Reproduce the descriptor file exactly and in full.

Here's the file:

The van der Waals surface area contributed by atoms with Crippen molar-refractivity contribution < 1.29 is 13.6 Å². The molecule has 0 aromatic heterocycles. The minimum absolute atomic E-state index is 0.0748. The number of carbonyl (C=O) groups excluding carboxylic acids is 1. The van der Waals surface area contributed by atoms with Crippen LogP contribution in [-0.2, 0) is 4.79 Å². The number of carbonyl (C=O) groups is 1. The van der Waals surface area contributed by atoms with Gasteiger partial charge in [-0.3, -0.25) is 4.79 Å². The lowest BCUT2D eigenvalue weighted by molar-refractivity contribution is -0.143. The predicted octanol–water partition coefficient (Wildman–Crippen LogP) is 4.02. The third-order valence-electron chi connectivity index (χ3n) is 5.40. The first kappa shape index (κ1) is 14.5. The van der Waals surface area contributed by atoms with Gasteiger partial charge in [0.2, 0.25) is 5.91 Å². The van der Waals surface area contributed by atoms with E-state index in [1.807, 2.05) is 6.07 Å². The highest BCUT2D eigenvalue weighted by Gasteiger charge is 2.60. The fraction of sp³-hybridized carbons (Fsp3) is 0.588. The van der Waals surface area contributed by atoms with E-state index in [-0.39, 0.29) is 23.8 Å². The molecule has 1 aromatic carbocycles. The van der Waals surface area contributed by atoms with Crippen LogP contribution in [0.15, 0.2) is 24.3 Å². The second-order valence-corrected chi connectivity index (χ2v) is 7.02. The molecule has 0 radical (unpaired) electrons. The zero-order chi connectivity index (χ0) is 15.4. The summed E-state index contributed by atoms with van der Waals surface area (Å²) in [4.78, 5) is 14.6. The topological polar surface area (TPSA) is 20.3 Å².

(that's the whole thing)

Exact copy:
The van der Waals surface area contributed by atoms with Crippen molar-refractivity contribution < 1.29 is 13.6 Å². The molecule has 0 aromatic heterocycles. The minimum absolute atomic E-state index is 0.0748. The number of carbonyl (C=O) groups excluding carboxylic acids is 1. The van der Waals surface area contributed by atoms with Crippen LogP contribution in [-0.2, 0) is 4.79 Å². The number of carbonyl (C=O) groups is 1. The van der Waals surface area contributed by atoms with Gasteiger partial charge in [-0.3, -0.25) is 4.79 Å². The lowest BCUT2D eigenvalue weighted by molar-refractivity contribution is -0.143. The predicted octanol–water partition coefficient (Wildman–Crippen LogP) is 4.02. The third-order valence-electron chi connectivity index (χ3n) is 5.40. The first kappa shape index (κ1) is 14.5. The van der Waals surface area contributed by atoms with Gasteiger partial charge in [0.2, 0.25) is 5.91 Å². The van der Waals surface area contributed by atoms with E-state index in [1.807, 2.05) is 6.07 Å². The highest BCUT2D eigenvalue weighted by Gasteiger charge is 2.60. The fraction of sp³-hybridized carbons (Fsp3) is 0.588. The van der Waals surface area contributed by atoms with E-state index in [-0.39, 0.29) is 23.8 Å². The molecule has 1 aromatic carbocycles. The van der Waals surface area contributed by atoms with Crippen LogP contribution in [0.15, 0.2) is 24.3 Å². The second-order valence-corrected chi connectivity index (χ2v) is 7.02. The molecule has 0 radical (unpaired) electrons. The zero-order chi connectivity index (χ0) is 15.4. The summed E-state index contributed by atoms with van der Waals surface area (Å²) in [4.78, 5) is 14.6. The topological polar surface area (TPSA) is 20.3 Å².